Travel Europe


I fell in love with Florence at a ripe age of 20 years old, when I studied the Italian language and Dante’s Inferno in a summer study abroad program  – even though what I actually did was eat my weight in gelato and run around the city with spritz always in hand.

My obsession for this magical city never died, and I always had my eye on the prize (pizza prize, to be exact) of returning to this carb filled, art centric city. Returning back to a familiar spot was a blast, especially since I already hit all the popular hot spots, and focused on hitting all of my local favorites.

What I did

Explore the oltrarno

First things first, Florence is divided by the “arno” which is italian for river. I like to think of this as Florence’s undiscovered side. This side of the river feels a bit more authentic and less crowded. The next three spots listed are located in the oltrarno.


Giardini Bardini

My newly discovered favorite place on earth, and that’s not an exaggeration. This tranquil place was a private garden which is an extension of Boboli gardens. Every part is breathtaking, but the best part was Wisteria Lane, a tunnel of honeysuckle flowers. This spot is a great place to relax and picnic.


Have apertivo in Santo Spirito

Italians go crazy for aperitivo, and I can see why. The best way I could describe it is happy hour on steroids. It’s a light bite style buffet, accompanied with drinks. For a traditional style aperitivo, a light (usually dry or bitter drink) is consumed, including: Campari, Vermouth, Negroni, Aperol Spritz and Prosecco – but anything goes really. Apertivio is typically between 6-9PM, and offers one drink with light style buffet between 7-10 euros. As far as where to go, Santo Spirito is a square which has such a local feel, and always feels alive.

My favorites apertivo spots in Santo Spirito include: Volume, Popcafe and Tamero

Eat Gustapizza at Piazza Michelangelo

Gustapizza (yes, it’s one word) is arguably the best pizza in Italy, and IMO the world. After your pizza comes out of the brick oven, grab a bottle of wine and a taxi and head up to Piazza Michelangelo. It’s about a ten minute drive or a thirty minute walk up hill. The views from this square are one of the best in Florence. Amazing pizza + breathtaking views = the best combo. Go a bit before sunset to get a good seat.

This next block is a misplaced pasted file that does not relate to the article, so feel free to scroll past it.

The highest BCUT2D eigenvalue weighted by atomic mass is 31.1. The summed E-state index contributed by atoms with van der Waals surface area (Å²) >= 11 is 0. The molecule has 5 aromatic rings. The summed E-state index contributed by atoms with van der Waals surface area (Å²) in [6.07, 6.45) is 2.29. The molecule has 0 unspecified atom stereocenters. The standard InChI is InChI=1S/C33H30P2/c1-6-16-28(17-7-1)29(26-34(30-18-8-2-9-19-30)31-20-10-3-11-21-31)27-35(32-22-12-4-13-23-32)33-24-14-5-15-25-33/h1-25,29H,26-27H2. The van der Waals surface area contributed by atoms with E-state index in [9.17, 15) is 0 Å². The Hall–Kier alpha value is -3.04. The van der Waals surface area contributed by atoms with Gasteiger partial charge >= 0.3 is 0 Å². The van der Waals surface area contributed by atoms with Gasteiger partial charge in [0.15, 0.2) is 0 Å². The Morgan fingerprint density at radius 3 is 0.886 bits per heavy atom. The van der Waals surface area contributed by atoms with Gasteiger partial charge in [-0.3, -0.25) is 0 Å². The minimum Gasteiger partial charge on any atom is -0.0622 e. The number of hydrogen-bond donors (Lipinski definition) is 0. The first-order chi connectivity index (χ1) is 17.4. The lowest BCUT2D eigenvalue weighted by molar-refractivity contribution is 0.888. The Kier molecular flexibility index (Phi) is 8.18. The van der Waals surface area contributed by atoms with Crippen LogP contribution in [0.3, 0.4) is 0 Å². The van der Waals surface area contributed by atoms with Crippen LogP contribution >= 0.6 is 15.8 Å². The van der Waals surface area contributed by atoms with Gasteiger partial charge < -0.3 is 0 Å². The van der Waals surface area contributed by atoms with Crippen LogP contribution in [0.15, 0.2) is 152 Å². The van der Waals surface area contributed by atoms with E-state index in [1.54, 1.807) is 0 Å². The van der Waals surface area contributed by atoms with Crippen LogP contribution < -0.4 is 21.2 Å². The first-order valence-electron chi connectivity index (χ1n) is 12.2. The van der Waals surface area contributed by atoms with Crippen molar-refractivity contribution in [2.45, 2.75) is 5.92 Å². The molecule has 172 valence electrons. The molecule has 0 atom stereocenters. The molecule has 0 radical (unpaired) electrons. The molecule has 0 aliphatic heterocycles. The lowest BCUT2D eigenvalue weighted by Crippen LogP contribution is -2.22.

I present to you, Gustapizza chefs at their finest

What I get: margarita pizza (not typically a margarita pizza type of gal – but this one can’t be beat. Also – if you’re a pesto fan, order their pesto pizza even though it’s not on the menu.)


A man who could be mistaken for Einstein himself. He’s the bartender and owner of an eclectic bar steps from the Duomo. The bar is open at 11am, but he typically arrives around 9:30PM(or whenever he feels like it) to create his liquor art concoctions. His signature words are “Vai vai vai” as you down shots on fire. 

What I get: Request the house favorite, anything with nutella, or shots on fire if you’re feeling adventurous 

Make pizza from scratch

Airbnb Experiences is an experience or other activity designed and led by local hosts. Hosts give guests unique access into places and communities in their city. Airbnb Experiences is currently in beta and has rolled out Experiences in about 15 cities, and lucky enough – Florence was one of them!

We made pizza from start to finish at Ristorante Toto, which is a restaurant that’s been passed down for four generations. Piero, who is currently the owner of the restaurant, was a sweet Italian man who briefed us on the history of the restaurant, and exactly how to create the perfect pizza. This was an unforgettable night, and would recommend it to anyone.




Climb Giottas Tower

414 steps up…you gotta burn off that pasta somehow, right? Turn that fitbit on because these views are more than worth it.



Eat your weight in gelato

Need I say more? My favorite gelato spots: Santa Trinita, Grom, Gelato la Carriaia


Massimo leather

I fell in love in Italy….with a man who creates and sells leather purses and jackets. Florence is known for leather, and there’s even a whole market dedicated to it (Santa Croce). But the question is – are those stands selling real leather….? Probably not. His leather shop a side street off of Santa Croce, La Borga Noce specifically. He was recommended to me four years ago, and his bags are still in perfect condition and still some of my favorites.

Indulge in truffle

Truffle pasta, truffle pizza, truffle cheese – eat it all! Truffle items are a lot more reasonably priced in Italy.